$\Rightarrow \mathop {\lim }\limits_{x \to \pi /4} \dfrac{{\tan {x^{\tan x}}\left( {\log \left( {\tan x} \right) + 1} \right) - 1}}{{\dfrac{1}{{\tan x}} - 1}}$
Now let us put the limit in above equation to check whether it is in intermediate form or not
$\Rightarrow \mathop {\lim }\limits_{x \to \pi /4} \dfrac{{{{\left( {\tan \dfrac{\pi }{4}} \right)}^{\tan \dfrac{\pi }{4}}}\left( {\log \left( {\tan \dfrac{\pi }{4}} \right) + 1} \right) - 1}}{{\cot \dfrac{\pi }{4} - 1}} = \dfrac{0}{0}$ form
So, now let us apply the LH Rule again.
So, differentiate numerator and denominator of equation 3 with respect to x separately.
$\Rightarrow \mathop {\lim }\limits_{x \to \pi /4} \dfrac{{\dfrac{{d\left( {\tan {x^{\tan x}}\log \left( {\tan x} \right)} \right)}}{{dx}} + \dfrac{{d\left( {\tan {x^{\tan x}}} \right)}}{{dx}} - \dfrac{{d\left( 1 \right)}}{{dx}}}}{{\dfrac{{d\left( {\cot x} \right)}}{{dx}} - \dfrac{{d\left( 1 \right)}}{{dx}}}}$
$\Rightarrow \mathop {\lim }\limits_{x \to \pi /4} \dfrac{{\left( {\tan {x^{\tan x}}{{\sec }^2}x\left( {\log \left( {\tan x} \right) + 1} \right)\log \left( {\tan x} \right) + \tan {x^{\tan x}} \times \dfrac{1}{{\tan x}} \times {{\sec }^2}x + \tan {x^{\tan x}}{{\sec }^2}x\left( {\log \left( {\tan x} \right) + 1} \right)} \right)}}{{ - \cos e{c^2}x}}$
Now put the limits $x \to \dfrac{\pi }{4}$ in the above equation to check whether it is in intermediate form or not.
$\Rightarrow \mathop {\lim }\limits_{x \to \pi /4} \dfrac{{{{\left( {\tan \dfrac{\pi }{4}} \right)}^{\tan \dfrac{\pi }{4}}}{{\sec }^2}\dfrac{\pi }{4}\left( {\left( {\left( {\log \left( {\tan \dfrac{\pi }{4}} \right) + 1} \right)\log \left( {\tan \dfrac{\pi }{4}} \right) + \left( {\dfrac{1}{{\tan \dfrac{\pi }{4}}}} \right) + \left( {\log \left( {\tan \dfrac{\pi }{4}} \right) + 1} \right)} \right)} \right)}}{{ - \cos e{c^2}\dfrac{\pi }{4}}}$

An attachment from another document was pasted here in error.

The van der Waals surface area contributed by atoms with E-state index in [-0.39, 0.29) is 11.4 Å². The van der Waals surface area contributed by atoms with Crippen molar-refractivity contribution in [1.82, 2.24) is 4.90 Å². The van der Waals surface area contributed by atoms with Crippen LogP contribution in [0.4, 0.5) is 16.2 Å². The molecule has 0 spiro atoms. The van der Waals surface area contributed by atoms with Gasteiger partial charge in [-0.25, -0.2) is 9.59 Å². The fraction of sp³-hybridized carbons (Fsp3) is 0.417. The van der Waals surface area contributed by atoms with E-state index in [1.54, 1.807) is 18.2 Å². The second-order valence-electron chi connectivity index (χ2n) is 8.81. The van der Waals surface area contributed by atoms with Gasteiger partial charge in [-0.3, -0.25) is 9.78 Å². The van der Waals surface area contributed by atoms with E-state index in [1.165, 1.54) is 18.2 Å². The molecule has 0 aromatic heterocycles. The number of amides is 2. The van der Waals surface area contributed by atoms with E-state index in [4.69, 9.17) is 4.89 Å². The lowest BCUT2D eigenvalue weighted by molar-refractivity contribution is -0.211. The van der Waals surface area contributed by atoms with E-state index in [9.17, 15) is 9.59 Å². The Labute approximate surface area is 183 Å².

$\Rightarrow \mathop {\lim }\limits_{x \to \pi /4} \dfrac{{\left( 1 \right) \times 2\left( {\left( {\left( {\log \left( 1 \right) + 1} \right)\log \left( 1 \right) + \left( {\dfrac{1}{1}} \right) + \left( {\log \left( {\tan 1} \right) + 1} \right)} \right)} \right)}}{{ - 2}}$
Now as we know that $\log \left( 1 \right) = 0$. So, above equation becomes,
$\Rightarrow \mathop {\lim }\limits_{x \to \pi /4} \dfrac{{2\left( {0 + 1 + 1} \right)}}{{ - 2}} = \dfrac{4}{{ - 2}} = - 2$
So, the value of $\mathop {\lim }\limits_{x \to \pi /4} \dfrac{{{{\left( {\tan x} \right)}^{\tan x}} - \tan x}}{{\ln \left( {\tan x} \right) - \tan x + 1}}$ will be equal to $- 2$.
Hence, the correct option will be A.

Note:Whenever we come up with this type of problem then first we had to put the given limit (here $x \to \dfrac{\pi }{4}$) and if the result is not in intermediate form then that will be the required answer and if it is in intermediate form then we had to apply LH rule till it holds any indefinite form and check the value of equation after every limit and note that when we differentiate numerator and denominator then after that before putting limits wen should cancel the common terms from numerator and denominator otherwise it can give the intermediate form. This will be the easiest and efficient way to find the solution of the problem.